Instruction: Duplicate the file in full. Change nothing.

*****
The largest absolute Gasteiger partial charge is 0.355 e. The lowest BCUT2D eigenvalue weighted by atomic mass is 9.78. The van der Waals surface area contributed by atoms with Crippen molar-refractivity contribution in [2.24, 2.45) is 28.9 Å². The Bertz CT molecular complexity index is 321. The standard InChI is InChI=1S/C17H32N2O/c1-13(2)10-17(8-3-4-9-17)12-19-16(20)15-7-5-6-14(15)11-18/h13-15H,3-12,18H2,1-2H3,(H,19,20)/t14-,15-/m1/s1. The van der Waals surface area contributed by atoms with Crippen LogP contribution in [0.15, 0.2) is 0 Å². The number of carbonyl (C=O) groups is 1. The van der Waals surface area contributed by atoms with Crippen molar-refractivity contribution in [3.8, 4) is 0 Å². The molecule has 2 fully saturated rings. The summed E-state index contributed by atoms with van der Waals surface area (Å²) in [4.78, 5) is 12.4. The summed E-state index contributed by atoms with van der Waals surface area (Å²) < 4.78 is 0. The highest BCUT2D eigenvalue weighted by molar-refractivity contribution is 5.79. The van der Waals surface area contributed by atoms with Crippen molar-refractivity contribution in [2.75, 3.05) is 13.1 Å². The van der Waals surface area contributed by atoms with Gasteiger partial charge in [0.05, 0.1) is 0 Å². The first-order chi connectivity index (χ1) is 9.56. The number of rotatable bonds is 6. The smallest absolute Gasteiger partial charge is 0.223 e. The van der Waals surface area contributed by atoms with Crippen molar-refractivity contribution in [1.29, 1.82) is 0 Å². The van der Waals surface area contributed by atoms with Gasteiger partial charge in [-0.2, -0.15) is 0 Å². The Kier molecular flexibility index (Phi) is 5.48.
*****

The largest absolute Gasteiger partial charge is 0.355 e. The lowest BCUT2D eigenvalue weighted by atomic mass is 9.78. The van der Waals surface area contributed by atoms with Crippen molar-refractivity contribution in [2.24, 2.45) is 28.9 Å². The Bertz CT molecular complexity index is 321. The standard InChI is InChI=1S/C17H32N2O/c1-13(2)10-17(8-3-4-9-17)12-19-16(20)15-7-5-6-14(15)11-18/h13-15H,3-12,18H2,1-2H3,(H,19,20)/t14-,15-/m1/s1. The van der Waals surface area contributed by atoms with Crippen LogP contribution in [0.15, 0.2) is 0 Å². The number of carbonyl (C=O) groups is 1. The van der Waals surface area contributed by atoms with Crippen molar-refractivity contribution in [3.8, 4) is 0 Å². The molecule has 2 fully saturated rings. The summed E-state index contributed by atoms with van der Waals surface area (Å²) in [4.78, 5) is 12.4. The summed E-state index contributed by atoms with van der Waals surface area (Å²) < 4.78 is 0. The highest BCUT2D eigenvalue weighted by molar-refractivity contribution is 5.79. The van der Waals surface area contributed by atoms with Crippen molar-refractivity contribution in [2.75, 3.05) is 13.1 Å². The van der Waals surface area contributed by atoms with Gasteiger partial charge in [0.05, 0.1) is 0 Å². The first-order chi connectivity index (χ1) is 9.56. The number of rotatable bonds is 6. The smallest absolute Gasteiger partial charge is 0.223 e. The van der Waals surface area contributed by atoms with Crippen molar-refractivity contribution in [1.29, 1.82) is 0 Å². The van der Waals surface area contributed by atoms with Gasteiger partial charge in [-0.2, -0.15) is 0 Å². The Kier molecular flexibility index (Phi) is 5.48.